topyesterday, so here’s part 3!
I’m looking briefly at a Linux command every day for a month. I didn’t finish investigating
top even in 2 days, so here’s part 3! This isn’t intended to be a tutorial, just some brief notes for fun
Yesterday I finished looking at the ‘header’ section of
top‘s output. Today I’ll look through the processes themselves
Each process is listed in a table, which has dozens of columns… How to decipher?! Some are relatively straightforward, but here are a few that I wasn’t sure about and looked up:
- #th - number of threads runnign in thaat process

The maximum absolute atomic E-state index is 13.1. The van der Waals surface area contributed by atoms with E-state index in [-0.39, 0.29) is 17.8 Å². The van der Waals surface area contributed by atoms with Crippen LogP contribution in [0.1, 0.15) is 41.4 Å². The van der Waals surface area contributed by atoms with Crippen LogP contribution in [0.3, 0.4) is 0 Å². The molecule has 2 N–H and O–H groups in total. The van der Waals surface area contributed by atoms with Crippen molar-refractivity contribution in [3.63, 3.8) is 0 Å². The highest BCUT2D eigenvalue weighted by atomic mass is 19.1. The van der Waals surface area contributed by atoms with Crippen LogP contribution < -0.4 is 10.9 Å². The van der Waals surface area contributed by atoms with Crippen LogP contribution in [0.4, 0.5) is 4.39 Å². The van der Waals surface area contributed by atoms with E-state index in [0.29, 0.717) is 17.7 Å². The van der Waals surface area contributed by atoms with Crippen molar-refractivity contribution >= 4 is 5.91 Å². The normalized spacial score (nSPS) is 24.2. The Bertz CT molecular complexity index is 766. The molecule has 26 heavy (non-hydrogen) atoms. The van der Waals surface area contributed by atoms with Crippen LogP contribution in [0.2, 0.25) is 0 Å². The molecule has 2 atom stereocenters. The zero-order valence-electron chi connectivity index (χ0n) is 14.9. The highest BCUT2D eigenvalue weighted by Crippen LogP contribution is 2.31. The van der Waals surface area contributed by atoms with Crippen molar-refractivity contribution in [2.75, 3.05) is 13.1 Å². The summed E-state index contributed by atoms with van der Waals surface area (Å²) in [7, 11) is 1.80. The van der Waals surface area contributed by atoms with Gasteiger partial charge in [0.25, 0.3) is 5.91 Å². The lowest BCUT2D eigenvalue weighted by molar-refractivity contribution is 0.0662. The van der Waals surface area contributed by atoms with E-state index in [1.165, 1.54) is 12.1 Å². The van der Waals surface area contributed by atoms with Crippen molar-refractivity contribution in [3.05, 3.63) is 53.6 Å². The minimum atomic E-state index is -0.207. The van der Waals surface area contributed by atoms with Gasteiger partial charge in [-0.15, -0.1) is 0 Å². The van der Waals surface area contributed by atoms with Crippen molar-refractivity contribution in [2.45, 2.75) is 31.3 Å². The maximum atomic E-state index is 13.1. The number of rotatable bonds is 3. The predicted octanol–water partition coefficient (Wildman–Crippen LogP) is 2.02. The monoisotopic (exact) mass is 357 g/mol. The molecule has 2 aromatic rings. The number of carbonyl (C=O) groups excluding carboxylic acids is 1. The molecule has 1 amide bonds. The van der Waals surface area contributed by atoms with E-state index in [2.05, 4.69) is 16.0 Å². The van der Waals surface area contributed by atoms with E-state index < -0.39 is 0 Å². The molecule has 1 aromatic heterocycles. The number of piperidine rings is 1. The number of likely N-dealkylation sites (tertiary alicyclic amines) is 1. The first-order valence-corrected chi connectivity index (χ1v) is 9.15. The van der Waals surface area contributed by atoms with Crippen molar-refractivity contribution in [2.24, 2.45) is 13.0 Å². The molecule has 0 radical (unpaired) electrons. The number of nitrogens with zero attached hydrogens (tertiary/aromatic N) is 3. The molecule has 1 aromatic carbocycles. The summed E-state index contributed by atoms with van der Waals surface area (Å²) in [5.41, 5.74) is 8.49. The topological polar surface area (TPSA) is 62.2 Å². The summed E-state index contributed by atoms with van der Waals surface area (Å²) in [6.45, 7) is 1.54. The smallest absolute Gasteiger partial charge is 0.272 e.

- #wq - work queue total/running
- ports - mach ports, which are simplex communication channels on the kernel. Mach is the kernel of OSX (now known as MacOS according to macfans, but I’ll probably never update my mental pointer and will call it OSX forever!)
- PURG - memory pages that can be purged
- CMPR - compressible memory. I would guess that the OS can compress memory at a cost of CPU cycles, by kinda “defragmenting” it into a contiguous block.
- state - sleeping or running. It’s quite interesting to see an app sleeping, then interact with it and watch how it briefly goes ‘running’ - my IDE, IDEA, does this and returns to sleeping within second of me switching away from it
- COW - copy on write faults
Handy command line examples:
top -o memOrder by memory - useful for finding memory-munching applications!
top -o threadsOrder by threads - IDEA is using 80 threads as I write this!
top -p <pid>top for just single process - useful if there’s something you’re monitoring
Right, I’m thoroughly sick of
top now, hopefully look at something new tomorrow!